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Thursday, November 23, 2006

Purcell as 'amazing' as he was in Samoa

Purcell as 'amazing' as he was in Samoa

By Stephen Tsai
Advertiser Staff Writer

While recruiting in American Samoa nearly five years ago, University of Hawai'i assistant coach Rich Miano came across a 17-year-old Leone High senior who could run 40 yards in 4.6 seconds, dunk a basketball off a 360-degree move, and long jump 21 feet.

"He's an amazing athlete," Miano said at the time. "His only fault is he wants to become a journalist."

Melila Purcell III, now a 6-foot-5, 278-pound UH senior, is making news as one of the Western Athletic Conference's best defensive ends.

Yesterday, for the second time this season, Purcell was named the WAC's Defensive Player of the Week.

In Saturday's 54-17 victory over San Jose State, Purcell played 44 snaps, amassing eight tackles, 2.5 sacks, four hurries and a forced fumble. Of the Spartans' 22 pass plays, Purcell was in the quarterback's grill seven times.

UH uses a scoring system in which a defender is awarded a "hit" for every tackle or shot that leads to a tackle. Purcell was credited with 11 hits against the Spartans.

"In 44 plays, that's a good number for a linebacker," defensive line coach Jeff Reinebold said. "It's phenomenal for a defensive lineman, really unheard of for someone who plays on one side of the field."

In UH's 3-4 scheme, Purcell is aligned on the left side — usually an offense's strong side — and faces a minimum double team on every pass play. The Spartans also had a power package in which they used six offensive linemen at the same time.

"We don't want him engaged in a block too long," Reinebold said. "We ask him to be a movement guy, which means to move all over the field and make plays. That's not easy when the other team sends two blockers after you."

Purcell uses his speed (now 4.7 seconds over 40 yards) and strength (benches more than 400 pounds) to break free from blockers.

"What's fun about watching Mel play is his total command of his responsibilities," defensive coordinator Jerry Glanville said. "He totally knows on every call where he's supposed to be and what he's supposed to do. It's a great teaching tool for the people who are playing on the defensive line. You can say, 'Look at this, look at how he's doing.' "

Mel deLaura, who coordinates the conditioning program, said Purcell is working out with the same ferocity as he did as a second-year freshman in 2003. Purcell attended classes but did not practice in 2002 because the NCAA did not accept a high school English course as a core class.

Purcell weighed about 220 pounds as a second-year freshman. But the progress he made in 2003 could not be developed further because of a series of injuries the next two years.

This year, despite an arm injury, Purcell bit his mouthpiece and kept working.

"He decided he was going to make this his big-time year," deLaura said. "It started in January. He worked hard in the weight room and at running. He took care of business. Maybe it's because he's not as banged up. But he decided he was not going to be the guy going through the motions. He came in and worked his butt off. It's paid off. He's always working out, every day. When I come in, he's here. When I leave, he's here."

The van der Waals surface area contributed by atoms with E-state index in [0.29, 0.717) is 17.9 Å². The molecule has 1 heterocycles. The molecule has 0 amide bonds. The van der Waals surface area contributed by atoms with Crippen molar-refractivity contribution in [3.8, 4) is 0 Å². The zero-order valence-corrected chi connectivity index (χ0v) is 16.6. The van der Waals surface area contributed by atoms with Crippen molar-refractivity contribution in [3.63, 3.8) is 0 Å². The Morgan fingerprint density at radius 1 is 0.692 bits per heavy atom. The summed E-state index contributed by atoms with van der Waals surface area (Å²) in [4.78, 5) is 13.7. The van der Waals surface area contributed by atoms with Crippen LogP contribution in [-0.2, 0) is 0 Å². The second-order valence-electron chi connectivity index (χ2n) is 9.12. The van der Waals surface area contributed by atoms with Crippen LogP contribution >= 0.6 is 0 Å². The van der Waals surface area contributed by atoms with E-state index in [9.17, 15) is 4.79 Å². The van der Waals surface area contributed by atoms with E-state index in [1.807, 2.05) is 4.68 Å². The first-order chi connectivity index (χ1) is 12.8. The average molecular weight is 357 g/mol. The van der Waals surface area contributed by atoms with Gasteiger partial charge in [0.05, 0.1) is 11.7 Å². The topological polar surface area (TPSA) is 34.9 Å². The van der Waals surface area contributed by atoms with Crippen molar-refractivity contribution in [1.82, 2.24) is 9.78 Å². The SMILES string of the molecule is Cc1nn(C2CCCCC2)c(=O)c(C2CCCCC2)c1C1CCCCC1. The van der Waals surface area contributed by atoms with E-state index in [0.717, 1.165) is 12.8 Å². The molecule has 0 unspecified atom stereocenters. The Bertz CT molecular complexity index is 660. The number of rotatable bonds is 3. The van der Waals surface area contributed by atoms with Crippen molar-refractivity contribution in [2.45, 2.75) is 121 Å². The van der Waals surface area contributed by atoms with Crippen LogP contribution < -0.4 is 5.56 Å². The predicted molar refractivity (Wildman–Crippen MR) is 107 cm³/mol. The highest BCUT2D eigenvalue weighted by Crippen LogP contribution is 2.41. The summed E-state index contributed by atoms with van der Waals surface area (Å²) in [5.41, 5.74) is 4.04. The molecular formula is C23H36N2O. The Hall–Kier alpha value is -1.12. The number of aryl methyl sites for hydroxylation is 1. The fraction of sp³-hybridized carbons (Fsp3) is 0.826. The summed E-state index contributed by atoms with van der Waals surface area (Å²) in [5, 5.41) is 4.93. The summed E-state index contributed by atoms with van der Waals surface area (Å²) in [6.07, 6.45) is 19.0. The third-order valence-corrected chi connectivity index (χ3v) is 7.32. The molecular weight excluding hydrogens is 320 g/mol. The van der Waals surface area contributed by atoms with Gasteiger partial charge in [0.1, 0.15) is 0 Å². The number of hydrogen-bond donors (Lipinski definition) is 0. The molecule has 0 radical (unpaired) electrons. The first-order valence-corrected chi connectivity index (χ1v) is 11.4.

Purcell, who gained 25 pounds during the offseason, acknowledged he is in better health.

What's more, he said, "I'm more comfortable with the defensive scheme. My teammates encourage me to play at a higher level every week."

Reinebold said to maximize effectiveness, the defensive linemen are placed under play limits. Purcell's 44 plays against SJSU were his most in a game this season.

"We always tell our guys, 'You're not going to play as an NFL player after you cash your first NFL check,' " Reinebold said. "That means they have to play at that NFL level before the NFL will even consider them."

Reinebold said Purcell, based on his play this season, is deserving of a shot in the NFL.

"The NFL draft is a matter of being in the right place at the right time, and being the match for the right team," Reinebold said. "But when I compare him to guys I've coached or been around, he's certainly as talented as anyone. Look at the impact he has in games."

Reinebold said Purcell's skills — strength, quickness, good "motor" — are comparable to former All-Pro L'Roi Glover's abilities.

"Now that doesn't mean Mel will be a Pro Bowl player," Reinebold said. "That means he's playing at an extremely high level."

Reinebold also said Purcell has maintained his strong play late in the season.

"That something the pros notice," Reinebold said. "When you're an NFL team playing a 16-game schedule over 17 weeks, with all of that travel, you're looking for players who won't wear down."

Purcell also has shown feistiness this season. During a practice, he scuffled with his cousin, center Samson Satele.

"Mel is Mel," Satele said. "I knew he was the best, but sometimes he keeps it in. Maybe it was because he was hurt. But he's playing at a high level, like an NFL d-end. When he brings it out, he's unstoppable."

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